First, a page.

Accountability is essential for changing people and systems. The likelihood of individuals and groups succeeding is very small if they are not held accountable. In groups, develop strong peer-to-peer accountability practices around making commitments, creating smart goals formalize them, following up, and charting progress over time. Invite individuals to create their own personal board of directors to hold them accountable for the things they’re doing.
Create intentional communities inside your organization. The dynamics of an organization shift as you grow. When you reach 25 employees or so, the drama starts. Get agreement on the fundamentals, the values of the culture. As you open the doors more, be like Burning Man. Allow communities to form. Use facilitated circle work to keep these communities alive and to do work around unhealed issues like the gender divide. Let them be dynamic collections of all the individuals there. Let each community figure out how to maintain the core values of the organization while also incorporating their own desires and values. Gather monthly surveys from these small groups to identify what needs to be addressed next.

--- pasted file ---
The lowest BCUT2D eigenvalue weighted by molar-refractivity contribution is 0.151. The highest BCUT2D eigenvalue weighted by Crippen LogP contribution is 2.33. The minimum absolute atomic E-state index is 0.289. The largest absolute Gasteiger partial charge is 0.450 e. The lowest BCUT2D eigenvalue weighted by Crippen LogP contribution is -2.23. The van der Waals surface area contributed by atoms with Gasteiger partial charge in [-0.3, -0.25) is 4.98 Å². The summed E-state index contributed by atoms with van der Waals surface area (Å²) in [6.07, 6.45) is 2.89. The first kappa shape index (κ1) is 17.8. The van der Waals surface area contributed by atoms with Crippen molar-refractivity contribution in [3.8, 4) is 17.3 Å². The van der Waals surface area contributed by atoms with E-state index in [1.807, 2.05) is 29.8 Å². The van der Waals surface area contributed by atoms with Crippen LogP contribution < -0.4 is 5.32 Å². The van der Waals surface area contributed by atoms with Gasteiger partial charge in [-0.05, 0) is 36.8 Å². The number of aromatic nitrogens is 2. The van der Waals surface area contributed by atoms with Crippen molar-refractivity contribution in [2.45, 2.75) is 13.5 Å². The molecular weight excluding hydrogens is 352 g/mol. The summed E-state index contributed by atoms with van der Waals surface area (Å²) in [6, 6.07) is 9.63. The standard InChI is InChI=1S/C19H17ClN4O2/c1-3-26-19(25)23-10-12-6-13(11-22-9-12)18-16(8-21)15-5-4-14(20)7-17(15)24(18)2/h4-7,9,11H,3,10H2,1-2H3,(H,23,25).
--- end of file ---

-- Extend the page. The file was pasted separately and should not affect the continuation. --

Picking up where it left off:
Invest in “the whole person”. Not only invest in your people’s professional development. Invest in their personal development. If you create a culture of personal growth, the bottom line will grow. The more a person knows themselves and operates from a place of awareness, the better team member they will be. The better the individuals on a team, the better the team will be and the better the team’s output. The better the team’s output, the better the company results. If the individual’s compensation structure is tied to the results of the company, then this all comes back around to benefit the individual.